Le vingt deux fevrier mil huit cent treize a ete baptiste George ne de Julie esclave de fem Mv LaChange ont ete parrein Ignace et marrein Marguerite tous deux esclaves de Mde Ve D’Amour
So it says in the records of the Catholic Diocese of Belleville, Illinois, referring to one George Micheau. What does this mean? Keeping in mind that 19th century French is different from 21st century French, I used my self-taught genealogical French as well as my law and altar-boy Latin. Here’s my original translation:
On the twenty-second of February, 1813, was baptized George, born of Julie, slave of Mr. LaChance; his Godparents were Ignatius and Margaret, both slaves of Mrs D’Amour.
But a couple of folks, including a reader in France, pointed out that I had missed or misunderstood somethings that turn out to be genealogically significant. For example, Julie’s master is described as deceased (see the comments to the first post on this topic). And our Paris correspondent says:
Mde Ve = Mademoiselle veuve, in the Ancient Regime, Mademoiselle was used for the ladies, married or not. Today it is used only for unmarried woman, young or old.
“Veuve” means “widow” in French. So Ignatius and Margaret were owned by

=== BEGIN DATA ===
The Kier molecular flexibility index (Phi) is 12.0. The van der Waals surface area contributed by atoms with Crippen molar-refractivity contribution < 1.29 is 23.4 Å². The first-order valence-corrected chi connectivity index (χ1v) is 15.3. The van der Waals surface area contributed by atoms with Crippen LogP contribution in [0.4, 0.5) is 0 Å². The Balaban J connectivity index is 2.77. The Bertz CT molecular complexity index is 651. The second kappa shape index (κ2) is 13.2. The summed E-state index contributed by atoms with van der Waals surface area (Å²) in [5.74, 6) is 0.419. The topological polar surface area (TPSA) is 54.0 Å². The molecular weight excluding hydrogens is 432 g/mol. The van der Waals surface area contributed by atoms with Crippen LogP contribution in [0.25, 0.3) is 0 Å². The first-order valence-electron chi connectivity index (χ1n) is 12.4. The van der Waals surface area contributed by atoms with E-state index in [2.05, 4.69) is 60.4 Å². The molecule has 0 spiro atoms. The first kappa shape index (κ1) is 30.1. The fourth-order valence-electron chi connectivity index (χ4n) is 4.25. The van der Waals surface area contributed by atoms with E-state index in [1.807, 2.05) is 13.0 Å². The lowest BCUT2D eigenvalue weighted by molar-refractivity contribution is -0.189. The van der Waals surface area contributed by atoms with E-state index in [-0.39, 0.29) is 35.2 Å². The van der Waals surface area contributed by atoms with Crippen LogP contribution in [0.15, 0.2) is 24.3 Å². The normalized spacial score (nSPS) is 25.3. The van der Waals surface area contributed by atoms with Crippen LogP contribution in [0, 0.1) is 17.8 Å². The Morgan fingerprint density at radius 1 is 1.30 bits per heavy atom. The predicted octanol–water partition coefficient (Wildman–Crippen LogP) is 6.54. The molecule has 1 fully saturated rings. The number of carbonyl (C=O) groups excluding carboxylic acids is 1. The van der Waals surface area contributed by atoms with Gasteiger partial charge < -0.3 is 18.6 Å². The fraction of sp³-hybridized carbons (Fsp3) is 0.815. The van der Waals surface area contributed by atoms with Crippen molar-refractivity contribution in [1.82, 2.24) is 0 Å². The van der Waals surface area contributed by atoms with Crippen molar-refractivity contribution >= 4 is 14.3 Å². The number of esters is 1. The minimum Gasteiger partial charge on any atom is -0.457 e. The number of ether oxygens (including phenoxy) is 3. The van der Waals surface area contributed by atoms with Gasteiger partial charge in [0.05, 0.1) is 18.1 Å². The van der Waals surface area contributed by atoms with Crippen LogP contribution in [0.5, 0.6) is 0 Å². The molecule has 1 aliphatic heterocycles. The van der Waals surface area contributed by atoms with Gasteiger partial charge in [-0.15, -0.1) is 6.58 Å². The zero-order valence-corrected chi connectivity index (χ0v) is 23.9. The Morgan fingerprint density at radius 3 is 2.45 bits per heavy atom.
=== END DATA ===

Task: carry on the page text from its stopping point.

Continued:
Assuming that the translation is good (and thanks to my helpers, I’m confident that it is), we now perhaps have learned more about George Micheau (the elder) as we seek the origins of the Micheau/Mischeaux family in French Illinois. That we may be dealing with slaves could be a daunting realization for some; enough to throw in the towel for others. How are we going to begin to research slave genealogy?
Fortunately, Illinois has a Database of Servitude and Emancipation Records which covers the period 1722-1863. (Why 1722? That was approximately the year that Pierre Renault, agent for the King of France, arrived in Illinois with slaves purchased in the Caribbean to search for silver and gold). The Servitude and Emancipation Database includes approximately 3,400 names found in governmental records involving the servitude and emancipation of Africans and, occasionally, Indians. The Illinois State Archives extracted the names of servants, slaves, or free persons and masters, witnesses, or related parties from selected governmental records to produce this database. The online version is searchable by names, by counties, or types of documents.
We have several names to work with here: George, Julie, Ignatius, Margaret, LaChance, D’Amour. and we know that the relevant events occurred in Randolph County, Illinois. A search of the database with those variables yields abstracts of a number of interesting documents.
First, there is an estate document dated 27 January 1739 which says in part:
“TO CATHERINE IS GIVEN A NEGRO BOY NAMED IGNACE, ALSO A SON OF
CYBAS AND OF ANGELIQUE, ALSO A DAUGHTER OF LOUISON.”
The abstract identifies “Catherine” as Catherine Vinsennes, a fact that we’ll keep in mind for later use. We have perhaps identified “Ignace” (Latin/French form of Ignatius), the godfather (if not in fact the grandfather) of George.
Another document is a bill of sale from Louis Marein to Pierre Mulin for a slave named “Margueritte.” It’s dated 12 June 1740. The abstract notes that:
FEMALE INDIAN SLAVE SOLD FOR 800 LIVRES IN “NOTES OR FLOUR.”
MAREIN “ACQUIRED SLAVE FROM MONCHARVAU.”